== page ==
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October 5, 2005

Man! There’s just so much to tell about. This really is something, to quote Monty Python, “Completely different.” Well, in sort of a familiar way. I mean it’s like a picture of “normal life”, but overlaid on life that’s “not so normal”. Part of it’s city life. You know I’m a country boy. But I‘ve been to San Francisco. I know City!

Take churches, for instance. I’ve seen a lot of churches in my day, and a lot of them have spires. But not spires like these. They’re huge. Even the little ones. I wish I'd had a wide enough lens to show you that this is just a little street corner church. One of many. As it was I couldn't include both the cross on the steeple and the ground.

You’d think these folks had some sort of phallic phixation. But then just when you think that, you remember the thing about the control tower at Houston. Now that’s phallic. Especially when you compare it to the Glasgow airport’s tower. I didn’t have my camera out for either, so you’ll have to do with my description. Glasgow's is this tiny four-story building which about as wide as it is tall.

And the airport itself absolutely amazed me. Glasgow is obviously a big city, I think, but when we first landed, it seemed about the size of the airport in Idaho Falls. Then as we got closer, I realized it’s more the size of Boise’s, but that’s still tiny for a metro area that probably has more people than the state of Idaho.

Maureen’s roommate tells me the big box stores are making inroads here, too, but I really enjoy seeing all the little shops selling everything you can imagine. And when I say little, I mean little.

Kember & Jones Fine Food Emporium, which is the tiny sandwich shop where Maureen works is maybe 20 feet wide by 60 feet deep. And the kitchen takes up the back 20 feet, but there’s a mezzanine over that area which is where people who want to sit are served. There are also a few seats out on the street. The place is packed with people and all sorts of cooking ingredients and items for sale. And, she informs me, there is a trap door behind the counter where they store a lot of other things.

Another place, a fishmonger’s is maybe 10 feet wide by I couldn’t see more than 20 feet deep with a fruit and vegetablemonger right next door. They share a tiny vestibule with separate doors to each place. And all the fish are laid out side by side and quite unpackaged before they are chosen and bought.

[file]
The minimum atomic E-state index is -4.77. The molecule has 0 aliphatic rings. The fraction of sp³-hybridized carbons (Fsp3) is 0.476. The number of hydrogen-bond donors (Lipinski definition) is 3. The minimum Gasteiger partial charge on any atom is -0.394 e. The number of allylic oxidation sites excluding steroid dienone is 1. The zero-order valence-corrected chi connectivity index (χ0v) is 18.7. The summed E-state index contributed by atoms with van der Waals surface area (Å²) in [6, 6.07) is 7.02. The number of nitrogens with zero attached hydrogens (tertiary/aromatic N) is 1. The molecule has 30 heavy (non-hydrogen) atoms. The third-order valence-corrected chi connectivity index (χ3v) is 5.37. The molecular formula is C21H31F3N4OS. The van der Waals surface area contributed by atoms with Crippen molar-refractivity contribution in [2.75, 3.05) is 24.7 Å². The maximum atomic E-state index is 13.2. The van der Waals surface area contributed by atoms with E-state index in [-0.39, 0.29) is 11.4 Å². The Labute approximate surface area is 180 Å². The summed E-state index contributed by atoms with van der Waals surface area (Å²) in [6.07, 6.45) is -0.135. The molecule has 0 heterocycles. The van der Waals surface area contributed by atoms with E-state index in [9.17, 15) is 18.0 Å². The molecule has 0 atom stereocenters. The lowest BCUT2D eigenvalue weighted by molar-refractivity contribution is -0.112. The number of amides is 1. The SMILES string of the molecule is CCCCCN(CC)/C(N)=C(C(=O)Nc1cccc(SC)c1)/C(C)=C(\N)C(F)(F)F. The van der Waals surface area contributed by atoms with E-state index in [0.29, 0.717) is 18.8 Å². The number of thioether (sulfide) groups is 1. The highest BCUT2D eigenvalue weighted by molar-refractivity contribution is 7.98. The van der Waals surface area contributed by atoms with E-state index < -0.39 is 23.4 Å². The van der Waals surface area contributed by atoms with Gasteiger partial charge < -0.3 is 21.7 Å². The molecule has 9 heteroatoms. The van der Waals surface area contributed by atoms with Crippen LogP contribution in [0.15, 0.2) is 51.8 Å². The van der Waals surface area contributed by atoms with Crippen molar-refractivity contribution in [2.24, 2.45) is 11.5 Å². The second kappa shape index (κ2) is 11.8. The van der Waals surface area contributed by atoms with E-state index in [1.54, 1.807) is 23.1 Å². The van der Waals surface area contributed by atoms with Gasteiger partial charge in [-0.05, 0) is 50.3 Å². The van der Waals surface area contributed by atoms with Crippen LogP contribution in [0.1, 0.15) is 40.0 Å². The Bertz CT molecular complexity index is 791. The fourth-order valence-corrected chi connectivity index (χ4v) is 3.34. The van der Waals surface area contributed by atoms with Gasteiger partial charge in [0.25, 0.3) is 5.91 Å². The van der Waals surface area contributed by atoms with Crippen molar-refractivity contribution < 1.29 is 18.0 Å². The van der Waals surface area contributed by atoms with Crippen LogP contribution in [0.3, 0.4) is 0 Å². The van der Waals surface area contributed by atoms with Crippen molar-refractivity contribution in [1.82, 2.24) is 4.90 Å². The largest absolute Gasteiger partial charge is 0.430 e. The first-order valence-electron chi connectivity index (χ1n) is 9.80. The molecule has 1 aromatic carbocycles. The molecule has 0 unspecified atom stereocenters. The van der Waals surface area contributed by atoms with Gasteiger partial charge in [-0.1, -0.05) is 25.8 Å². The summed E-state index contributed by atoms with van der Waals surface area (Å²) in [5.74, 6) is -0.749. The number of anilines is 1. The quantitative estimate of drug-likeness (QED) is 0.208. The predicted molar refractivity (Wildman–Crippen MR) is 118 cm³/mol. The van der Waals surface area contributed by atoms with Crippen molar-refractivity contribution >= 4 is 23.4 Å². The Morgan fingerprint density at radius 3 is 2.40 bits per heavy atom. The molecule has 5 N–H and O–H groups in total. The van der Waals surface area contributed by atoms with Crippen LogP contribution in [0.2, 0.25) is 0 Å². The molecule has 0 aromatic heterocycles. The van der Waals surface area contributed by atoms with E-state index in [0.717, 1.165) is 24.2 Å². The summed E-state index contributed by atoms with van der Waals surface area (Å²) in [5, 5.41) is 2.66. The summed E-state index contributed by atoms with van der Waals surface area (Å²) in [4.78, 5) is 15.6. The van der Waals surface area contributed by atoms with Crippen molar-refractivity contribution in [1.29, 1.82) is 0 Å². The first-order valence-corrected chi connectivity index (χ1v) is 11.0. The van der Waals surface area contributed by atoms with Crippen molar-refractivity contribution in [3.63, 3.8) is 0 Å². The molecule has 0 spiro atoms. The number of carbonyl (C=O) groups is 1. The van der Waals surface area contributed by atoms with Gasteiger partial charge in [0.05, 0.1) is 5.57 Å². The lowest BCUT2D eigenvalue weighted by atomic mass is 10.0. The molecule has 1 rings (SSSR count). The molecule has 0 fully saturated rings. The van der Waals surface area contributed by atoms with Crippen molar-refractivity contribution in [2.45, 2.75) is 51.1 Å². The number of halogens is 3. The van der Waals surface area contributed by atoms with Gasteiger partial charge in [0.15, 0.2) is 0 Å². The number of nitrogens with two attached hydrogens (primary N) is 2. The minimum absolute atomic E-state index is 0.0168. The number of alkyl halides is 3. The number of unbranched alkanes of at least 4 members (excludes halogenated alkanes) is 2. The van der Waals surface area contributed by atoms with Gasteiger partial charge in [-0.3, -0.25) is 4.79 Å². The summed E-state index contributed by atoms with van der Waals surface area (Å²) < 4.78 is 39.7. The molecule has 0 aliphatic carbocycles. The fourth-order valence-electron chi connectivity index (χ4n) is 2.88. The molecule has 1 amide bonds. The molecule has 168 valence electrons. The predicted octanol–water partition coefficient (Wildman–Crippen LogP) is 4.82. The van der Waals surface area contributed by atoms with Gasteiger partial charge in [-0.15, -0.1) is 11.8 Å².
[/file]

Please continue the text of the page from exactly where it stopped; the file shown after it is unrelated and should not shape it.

Look at the price on that corn! I think that's about 70 cents an ear. I think it was 4 for a dollar in Idaho Falls last week.

Whoa, by the way, right-hand drive isn’t limited to their cars. The toilets are right-hand drive as well. I never heard of such a thing. Never even imagined it. Just stood up and reached left but there was no handle.

Not far from Maureen’s apartment is a teeny, tiny comic store specializing in Dr. Who and friends. As I was coming by just about closing time, I noticed that the clerk was lying on the floor behind the counter reading a book. I thought it was probably just because it was late and there were no customers. Next morning I was telling Maureen about it as we approached and there he was again. The only difference seemed to be that he was much more perky in the morning sitting almost straight up relative to the hard day he must have had the day before that had him slouching almost prone.

Speaking of towers, the University has a great one, too.

The first night we went to a chamber music concert at the University. It was really quite wonderful.

This craggy face belonged to a fellow sophisticate at the concert.

As I listened to Mozart, I became aware of a similar initiation to University life that I had in 1963 at the University of Santa Clara. A string quartet playing in De Saisset Art Museum was one of the first events I attended there also. It was wonderful, too. In those days, the University had more control over its environment, in the sense that there was a champagne reception afterwards, which could never happen now, at least not in California. Or Idaho. I’d never had champagne before. I’d never even had beer before my new roomie, the worldly-wise Jeddy Prietto introduced me to it at the now-defunct Nimitz Auto Movies.

Anyway, it tasted real good. The champagne, I mean. It went down entirely too easily and came back up entirely too hard. It’s enough to make you think maybe I have learned something since those days. After all my Glaswegian roommates didn’t have to clean up after me, like my good friend and faithful roommate did back in “the day.”

I wonder what Lord Kelvin would say to that. “It gets mighty chilly sometimes hereabouts.” Didn’t he invent Absolute Zero? Or was that Absolut Vodka?

I guess we’ll have to settle for Single Malt Scotch Whiskey around here.

There's so much more, but bye for now!